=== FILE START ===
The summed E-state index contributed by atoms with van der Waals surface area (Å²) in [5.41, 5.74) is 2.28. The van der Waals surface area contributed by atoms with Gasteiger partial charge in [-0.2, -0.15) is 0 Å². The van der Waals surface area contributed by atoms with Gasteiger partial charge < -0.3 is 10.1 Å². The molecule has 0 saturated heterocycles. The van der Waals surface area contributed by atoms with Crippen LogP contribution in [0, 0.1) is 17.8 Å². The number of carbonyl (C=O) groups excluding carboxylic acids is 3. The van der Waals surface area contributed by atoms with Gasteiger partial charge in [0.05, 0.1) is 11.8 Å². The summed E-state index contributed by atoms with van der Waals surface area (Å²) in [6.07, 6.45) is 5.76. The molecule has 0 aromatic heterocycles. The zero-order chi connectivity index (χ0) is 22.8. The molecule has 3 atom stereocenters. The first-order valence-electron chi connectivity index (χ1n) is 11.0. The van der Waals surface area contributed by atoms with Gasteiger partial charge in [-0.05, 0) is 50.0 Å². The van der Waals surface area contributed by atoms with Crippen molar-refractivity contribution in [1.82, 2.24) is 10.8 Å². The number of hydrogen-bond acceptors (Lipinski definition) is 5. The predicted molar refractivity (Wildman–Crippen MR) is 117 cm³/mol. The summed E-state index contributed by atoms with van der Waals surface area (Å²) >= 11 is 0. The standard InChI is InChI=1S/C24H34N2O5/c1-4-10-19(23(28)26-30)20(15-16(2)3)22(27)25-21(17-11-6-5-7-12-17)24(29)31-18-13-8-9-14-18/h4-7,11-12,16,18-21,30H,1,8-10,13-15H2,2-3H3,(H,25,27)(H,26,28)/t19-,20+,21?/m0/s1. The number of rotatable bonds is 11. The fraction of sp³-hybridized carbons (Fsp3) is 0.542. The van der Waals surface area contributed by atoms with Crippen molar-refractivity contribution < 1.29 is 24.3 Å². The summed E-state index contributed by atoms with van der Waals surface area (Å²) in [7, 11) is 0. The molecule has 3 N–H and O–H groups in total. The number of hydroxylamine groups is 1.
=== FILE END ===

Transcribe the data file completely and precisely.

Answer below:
The summed E-state index contributed by atoms with van der Waals surface area (Å²) in [5.41, 5.74) is 2.28. The van der Waals surface area contributed by atoms with Gasteiger partial charge in [-0.2, -0.15) is 0 Å². The van der Waals surface area contributed by atoms with Gasteiger partial charge < -0.3 is 10.1 Å². The molecule has 0 saturated heterocycles. The van der Waals surface area contributed by atoms with Crippen LogP contribution in [0, 0.1) is 17.8 Å². The number of carbonyl (C=O) groups excluding carboxylic acids is 3. The van der Waals surface area contributed by atoms with Gasteiger partial charge in [0.05, 0.1) is 11.8 Å². The summed E-state index contributed by atoms with van der Waals surface area (Å²) in [6.07, 6.45) is 5.76. The molecule has 0 aromatic heterocycles. The zero-order chi connectivity index (χ0) is 22.8. The molecule has 3 atom stereocenters. The first-order valence-electron chi connectivity index (χ1n) is 11.0. The van der Waals surface area contributed by atoms with Gasteiger partial charge in [-0.05, 0) is 50.0 Å². The van der Waals surface area contributed by atoms with Crippen molar-refractivity contribution in [1.82, 2.24) is 10.8 Å². The number of hydrogen-bond acceptors (Lipinski definition) is 5. The predicted molar refractivity (Wildman–Crippen MR) is 117 cm³/mol. The summed E-state index contributed by atoms with van der Waals surface area (Å²) >= 11 is 0. The standard InChI is InChI=1S/C24H34N2O5/c1-4-10-19(23(28)26-30)20(15-16(2)3)22(27)25-21(17-11-6-5-7-12-17)24(29)31-18-13-8-9-14-18/h4-7,11-12,16,18-21,30H,1,8-10,13-15H2,2-3H3,(H,25,27)(H,26,28)/t19-,20+,21?/m0/s1. The number of rotatable bonds is 11. The fraction of sp³-hybridized carbons (Fsp3) is 0.542. The van der Waals surface area contributed by atoms with Crippen molar-refractivity contribution < 1.29 is 24.3 Å². The summed E-state index contributed by atoms with van der Waals surface area (Å²) in [7, 11) is 0. The molecule has 3 N–H and O–H groups in total. The number of hydroxylamine groups is 1.